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Running Time:
1 hour, 50 minutes

Rating: PG-13 Parents Strongly Cautioned.

Rating Explanation:
for violence, sexual content and language

Jimmy's Buzz Guide Review:
A gripping and fascinating thriller with an outstanding performance by Chris Cooper.

Additional Info:
DVD Features: Over 18 minutes of deleted and alternate scenes; Breaching the truth: Get an insider's look at how Robert Hanssen's story was brought to the screen; Anantomy of a character - brought to you by Volkswagen: A powerful look at how Chris Cooper became Robert Hanssen for the film; "The Mole" as originally aired on Dateline 3/05/01: Uncover more intriguing facts about double agent Robert Hanssen in this in-depth profile; Feature commentary: With writer/director Billy Ray and former FBI operative Eric O'Neill.

Based on the true story of the capture of FBI agent Robert Hanssen, this film is intelligent, intense, and has really well-developed characters. Eric O'Neill, (Ryan Phillippe), is trying to make agent in the FBI's counter-terrorism unit. His attempts to get noticed, including writing a proposal to reorganize the Bureau's database, are met with indifference. Worse yet, one Sunday he's called into the office by Agent Burroughs (Laura Linney), who takes him off his counter-terrorism assignment and unexpectedly promotes him to work inside FBI headquarters for Robert Hanssen (Chris Cooper), a prominent Soviet analyst who's soon to retire. He's told that Hansen is a sexual deviant and must be watched carefully in order to save the Bureau from embarrassment.

Assigned to a desk job with the title of clerk, his initial encounters with Hanssen are less than promising. Initially Hansen is openly hostile, paranoid, and resentful, acknowledging O'Neill's existence only to belittle him. But eventually their relationship improves. While the Bureau thought it would be O'Neill's computer skills that would engage Hanssen, it's his Catholicism, casual though it might be, that causes him to become closer to his young assistant. One morning Hansen even shows up unannounced at O'Neill's home to take him to morning mass. He extends an invitation that is basically an order for O'Neill and his protestant, East German wife to come to Sunday mass and the family dinner that follows. It's only when O'Neill reports that Hanssen has been misunderstood and possibly innocent of the questions about him, that Burroughs tells him their suspicions. They believe that Hanssen has been selling state secrets to the Russians, but they need to catch him in the act, before they can stop him.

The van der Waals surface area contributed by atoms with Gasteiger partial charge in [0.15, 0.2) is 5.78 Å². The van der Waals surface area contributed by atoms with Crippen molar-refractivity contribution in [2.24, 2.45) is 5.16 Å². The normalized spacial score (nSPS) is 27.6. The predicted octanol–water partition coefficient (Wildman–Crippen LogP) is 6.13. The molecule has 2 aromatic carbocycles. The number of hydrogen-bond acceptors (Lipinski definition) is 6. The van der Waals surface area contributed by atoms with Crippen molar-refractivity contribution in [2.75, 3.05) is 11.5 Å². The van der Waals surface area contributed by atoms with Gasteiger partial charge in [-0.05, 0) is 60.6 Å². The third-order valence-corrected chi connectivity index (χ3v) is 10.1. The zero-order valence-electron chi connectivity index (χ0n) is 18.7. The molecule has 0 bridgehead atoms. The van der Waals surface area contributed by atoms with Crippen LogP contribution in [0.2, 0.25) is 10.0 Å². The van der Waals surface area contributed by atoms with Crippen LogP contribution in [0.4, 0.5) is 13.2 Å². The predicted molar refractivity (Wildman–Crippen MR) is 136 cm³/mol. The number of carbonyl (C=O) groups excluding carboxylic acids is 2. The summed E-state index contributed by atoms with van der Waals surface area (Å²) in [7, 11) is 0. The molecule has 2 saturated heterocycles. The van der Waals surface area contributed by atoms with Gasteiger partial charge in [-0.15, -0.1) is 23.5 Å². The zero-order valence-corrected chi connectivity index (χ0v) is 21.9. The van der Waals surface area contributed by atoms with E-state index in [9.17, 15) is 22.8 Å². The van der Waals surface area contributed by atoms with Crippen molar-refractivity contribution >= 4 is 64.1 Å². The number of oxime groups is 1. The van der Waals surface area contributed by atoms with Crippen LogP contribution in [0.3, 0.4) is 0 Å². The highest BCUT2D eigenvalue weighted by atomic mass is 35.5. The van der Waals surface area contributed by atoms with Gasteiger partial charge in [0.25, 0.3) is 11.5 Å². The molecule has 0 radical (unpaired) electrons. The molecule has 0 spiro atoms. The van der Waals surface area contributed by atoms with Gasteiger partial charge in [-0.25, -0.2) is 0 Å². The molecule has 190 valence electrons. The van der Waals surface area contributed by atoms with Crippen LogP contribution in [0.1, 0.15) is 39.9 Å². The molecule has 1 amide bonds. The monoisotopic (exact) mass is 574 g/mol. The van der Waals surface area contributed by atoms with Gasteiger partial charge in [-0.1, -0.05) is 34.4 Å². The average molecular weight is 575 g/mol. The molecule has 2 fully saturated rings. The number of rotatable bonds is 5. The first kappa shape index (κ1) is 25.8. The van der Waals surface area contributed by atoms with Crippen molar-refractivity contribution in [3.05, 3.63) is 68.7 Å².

There is no surprise of course, because we all know how it turns out, but director Billy Ray wisely doesn't add a bunch of chase sequences and explosions, but simply sticks to the facts of the case. Still tension builds watching O'Neill and his superiors trying to outwit an agent whom they all acknowledge is their intellectual superior. In fact, the most gripping sequence is of Hanssen and O'Neil stuck in traffic, with O"Neill trying to keep Hansen in the car without giving away that if Hansen changes his plan it could blow the whole operation.

Chris Cooper gives an intense performance as a man who values loyalty despite the fact that he's betraying his county. While seeing conspiracies everywhere, he fails to recognize one transpiring right under his nose. Ryan Phillippe's earnestness makes a welcome counterpoint., and Laura Linney, as the third part of this espionage triangle is terrific, flinty and ferociously driven but playing with a deadly cold understatement that makes her almost as scary as Hansen.

The film plays out like a standard procedural, but it's considerably more. Detailing how Hanssen was brought down by the people he considered his inferiors, it is smart, thought-provoking, and more than a little unsettling.

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